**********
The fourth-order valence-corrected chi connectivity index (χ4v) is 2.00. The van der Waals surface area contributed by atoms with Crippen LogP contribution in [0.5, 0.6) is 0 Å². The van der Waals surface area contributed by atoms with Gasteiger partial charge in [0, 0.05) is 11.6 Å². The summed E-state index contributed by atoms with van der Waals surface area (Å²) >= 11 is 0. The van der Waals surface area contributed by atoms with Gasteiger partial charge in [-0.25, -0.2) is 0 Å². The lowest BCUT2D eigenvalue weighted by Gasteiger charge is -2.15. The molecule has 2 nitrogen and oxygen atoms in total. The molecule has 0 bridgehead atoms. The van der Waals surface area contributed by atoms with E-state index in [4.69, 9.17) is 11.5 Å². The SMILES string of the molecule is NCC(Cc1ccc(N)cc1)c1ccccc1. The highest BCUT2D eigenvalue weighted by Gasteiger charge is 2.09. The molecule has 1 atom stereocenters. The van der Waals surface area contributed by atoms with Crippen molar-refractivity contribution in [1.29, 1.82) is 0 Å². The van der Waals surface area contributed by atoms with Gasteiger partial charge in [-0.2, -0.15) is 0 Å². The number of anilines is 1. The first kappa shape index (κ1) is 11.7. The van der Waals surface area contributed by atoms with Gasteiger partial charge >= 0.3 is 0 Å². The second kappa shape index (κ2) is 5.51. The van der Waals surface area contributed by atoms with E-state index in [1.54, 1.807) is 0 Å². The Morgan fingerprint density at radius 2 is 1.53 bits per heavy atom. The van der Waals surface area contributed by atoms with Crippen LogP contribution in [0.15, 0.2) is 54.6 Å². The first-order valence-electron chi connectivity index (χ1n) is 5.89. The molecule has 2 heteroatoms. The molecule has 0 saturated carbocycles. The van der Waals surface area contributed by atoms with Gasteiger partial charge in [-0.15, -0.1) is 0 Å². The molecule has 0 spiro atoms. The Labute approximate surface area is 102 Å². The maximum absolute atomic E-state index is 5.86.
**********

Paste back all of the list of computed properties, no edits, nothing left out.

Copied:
The fourth-order valence-corrected chi connectivity index (χ4v) is 2.00. The van der Waals surface area contributed by atoms with Crippen LogP contribution in [0.5, 0.6) is 0 Å². The van der Waals surface area contributed by atoms with Gasteiger partial charge in [0, 0.05) is 11.6 Å². The summed E-state index contributed by atoms with van der Waals surface area (Å²) >= 11 is 0. The van der Waals surface area contributed by atoms with Gasteiger partial charge in [-0.25, -0.2) is 0 Å². The lowest BCUT2D eigenvalue weighted by Gasteiger charge is -2.15. The molecule has 2 nitrogen and oxygen atoms in total. The molecule has 0 bridgehead atoms. The van der Waals surface area contributed by atoms with E-state index in [4.69, 9.17) is 11.5 Å². The SMILES string of the molecule is NCC(Cc1ccc(N)cc1)c1ccccc1. The highest BCUT2D eigenvalue weighted by Gasteiger charge is 2.09. The molecule has 1 atom stereocenters. The van der Waals surface area contributed by atoms with Crippen molar-refractivity contribution in [1.29, 1.82) is 0 Å². The van der Waals surface area contributed by atoms with Gasteiger partial charge in [-0.2, -0.15) is 0 Å². The number of anilines is 1. The first kappa shape index (κ1) is 11.7. The van der Waals surface area contributed by atoms with Gasteiger partial charge >= 0.3 is 0 Å². The second kappa shape index (κ2) is 5.51. The van der Waals surface area contributed by atoms with E-state index in [1.54, 1.807) is 0 Å². The Morgan fingerprint density at radius 2 is 1.53 bits per heavy atom. The van der Waals surface area contributed by atoms with Crippen LogP contribution in [0.15, 0.2) is 54.6 Å². The first-order valence-electron chi connectivity index (χ1n) is 5.89. The molecule has 2 heteroatoms. The molecule has 0 saturated carbocycles. The van der Waals surface area contributed by atoms with Gasteiger partial charge in [-0.15, -0.1) is 0 Å². The molecule has 0 spiro atoms. The Labute approximate surface area is 102 Å². The maximum absolute atomic E-state index is 5.86.